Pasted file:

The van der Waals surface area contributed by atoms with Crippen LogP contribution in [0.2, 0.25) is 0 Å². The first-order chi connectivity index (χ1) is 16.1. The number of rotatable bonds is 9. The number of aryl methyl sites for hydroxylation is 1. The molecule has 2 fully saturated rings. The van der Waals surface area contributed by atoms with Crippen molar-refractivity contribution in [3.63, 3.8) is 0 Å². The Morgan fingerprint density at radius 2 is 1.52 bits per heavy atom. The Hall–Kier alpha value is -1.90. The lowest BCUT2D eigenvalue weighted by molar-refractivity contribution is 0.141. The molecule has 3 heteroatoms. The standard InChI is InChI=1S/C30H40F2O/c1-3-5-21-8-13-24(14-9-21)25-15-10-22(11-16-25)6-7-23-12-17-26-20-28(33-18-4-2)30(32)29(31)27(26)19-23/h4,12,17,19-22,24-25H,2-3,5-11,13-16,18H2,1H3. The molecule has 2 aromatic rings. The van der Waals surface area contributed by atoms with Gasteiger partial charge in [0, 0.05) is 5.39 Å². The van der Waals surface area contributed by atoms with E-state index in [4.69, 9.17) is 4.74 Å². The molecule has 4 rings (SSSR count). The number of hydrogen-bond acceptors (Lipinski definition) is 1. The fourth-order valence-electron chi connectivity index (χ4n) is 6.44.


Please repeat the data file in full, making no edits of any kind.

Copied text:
The van der Waals surface area contributed by atoms with Crippen LogP contribution in [0.2, 0.25) is 0 Å². The first-order chi connectivity index (χ1) is 16.1. The number of rotatable bonds is 9. The number of aryl methyl sites for hydroxylation is 1. The molecule has 2 fully saturated rings. The van der Waals surface area contributed by atoms with Crippen molar-refractivity contribution in [3.63, 3.8) is 0 Å². The Morgan fingerprint density at radius 2 is 1.52 bits per heavy atom. The Hall–Kier alpha value is -1.90. The lowest BCUT2D eigenvalue weighted by molar-refractivity contribution is 0.141. The molecule has 3 heteroatoms. The standard InChI is InChI=1S/C30H40F2O/c1-3-5-21-8-13-24(14-9-21)25-15-10-22(11-16-25)6-7-23-12-17-26-20-28(33-18-4-2)30(32)29(31)27(26)19-23/h4,12,17,19-22,24-25H,2-3,5-11,13-16,18H2,1H3. The molecule has 2 aromatic rings. The van der Waals surface area contributed by atoms with Gasteiger partial charge in [0, 0.05) is 5.39 Å². The van der Waals surface area contributed by atoms with E-state index in [4.69, 9.17) is 4.74 Å². The molecule has 4 rings (SSSR count). The number of hydrogen-bond acceptors (Lipinski definition) is 1. The fourth-order valence-electron chi connectivity index (χ4n) is 6.44.